We exposed PHA-stimulated T cells to imatinib mesylate and determined the relative levels of Lck protein and phosphorylation at its Tyr505 as a function of time. We found no apparent difference between drug-treated and control cells in the levels of Lck protein, but the drug reduced Tyr505 phosphorylation (Figure 5). This effect was apparent at the first time point measured at 15 minutes after stimulation. Similarly, we noticed that imatinib mesylate inhibited phosphorylation of ERK1/2 (Figure 5). In addition, we determined the level of activated NF-κB in nuclear extracts of T cells activated by PHAin the presence of increasing imatinib mesylate concentrations and expressed the results as percentage of PHA-stimulated increase in levels of activated NK-κB. At 4.4 μM imatinib mesylate, the amount of activated NK-κB was reduced to 58.7% ± 1.1% (P = .003) and decreased to 38.4% ± 0.9% at 17.6 μM. These effects of imatinib mesylate on phosphorylation of Lck and ERK1/2 and activation of NF-κB are compatible with the concentration dependence of the observed inhibition of T-cell proliferation and function.

Figure 5.

Imatinib mesylate inhibits phosphorylation of molecules participating in cellular signaling. To identify imatinib mesylate–sensitive intracellular signaling pathways we measured the levels of phosphorylation of Lck and ERK1/2, both associated with TCR-mediated signaling. We exposed PHA-stimulated T cells to imatinib mesylate (10 μM) and found that the drug did not affect the levels of Lck protein, but it inhibited Tyr505 phosphorylation. Similarly, imatinib mesylate inhibited phosphorylation of ERK1/2.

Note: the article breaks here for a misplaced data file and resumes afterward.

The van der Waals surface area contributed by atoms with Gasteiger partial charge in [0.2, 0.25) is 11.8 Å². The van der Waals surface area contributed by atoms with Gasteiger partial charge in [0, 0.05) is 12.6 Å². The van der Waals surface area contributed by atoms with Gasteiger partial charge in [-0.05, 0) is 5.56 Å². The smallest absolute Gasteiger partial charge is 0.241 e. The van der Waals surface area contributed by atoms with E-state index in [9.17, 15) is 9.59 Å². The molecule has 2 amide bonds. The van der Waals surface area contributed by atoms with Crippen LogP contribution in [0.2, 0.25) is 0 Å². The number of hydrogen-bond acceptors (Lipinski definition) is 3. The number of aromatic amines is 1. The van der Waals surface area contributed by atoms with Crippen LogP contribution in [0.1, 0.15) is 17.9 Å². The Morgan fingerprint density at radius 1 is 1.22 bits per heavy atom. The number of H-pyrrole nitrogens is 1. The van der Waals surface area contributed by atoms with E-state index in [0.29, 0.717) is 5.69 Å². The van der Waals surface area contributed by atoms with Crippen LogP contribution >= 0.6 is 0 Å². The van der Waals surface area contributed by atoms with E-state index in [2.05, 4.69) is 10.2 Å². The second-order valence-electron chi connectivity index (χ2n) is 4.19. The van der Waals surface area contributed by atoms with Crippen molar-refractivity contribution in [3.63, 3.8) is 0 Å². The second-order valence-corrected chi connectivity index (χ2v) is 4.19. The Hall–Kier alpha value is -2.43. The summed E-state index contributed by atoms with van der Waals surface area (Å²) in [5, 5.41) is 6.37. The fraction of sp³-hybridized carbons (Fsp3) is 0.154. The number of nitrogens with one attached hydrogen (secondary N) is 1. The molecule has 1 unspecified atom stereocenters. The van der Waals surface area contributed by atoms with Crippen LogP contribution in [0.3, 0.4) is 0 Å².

Imatinib mesylate inhibits DTH in mice

To determine if imatinib mesylate affects T cells in vivo similarly to the effects in vitro, we treated mice with the drug daily throughout the experiment.36,37 After 10 days of treatment, we immunized mice with NP-O-Su and challenged 6 days later with a subcutaneous injection of the same agent into one footpad and of PBS into the other. Twenty-four hours later we quantified the extent of DTH by measuring the thickness of the footpads. Footpads of control animals (no imatinib mesylate) thickened considerably on the challenge with NP-O-Su (Table 1). Systemic treatment with imatinib mesylate abolished this effect (Table 1). In contrast, imatinib mesylate had no effect on the total splenocyte number (P = .25) and numbers of CD3+ cells (P = .52) and CD8+ cells (P = .16; data not shown). Taken together, these data show that the reduced DTH might result from a systemic inhibition of the T-cell response, rather than from the diminished number of T cells.

View this table:
Table 1.

Imatinib mesylate suppresses DTH in mice

Discussion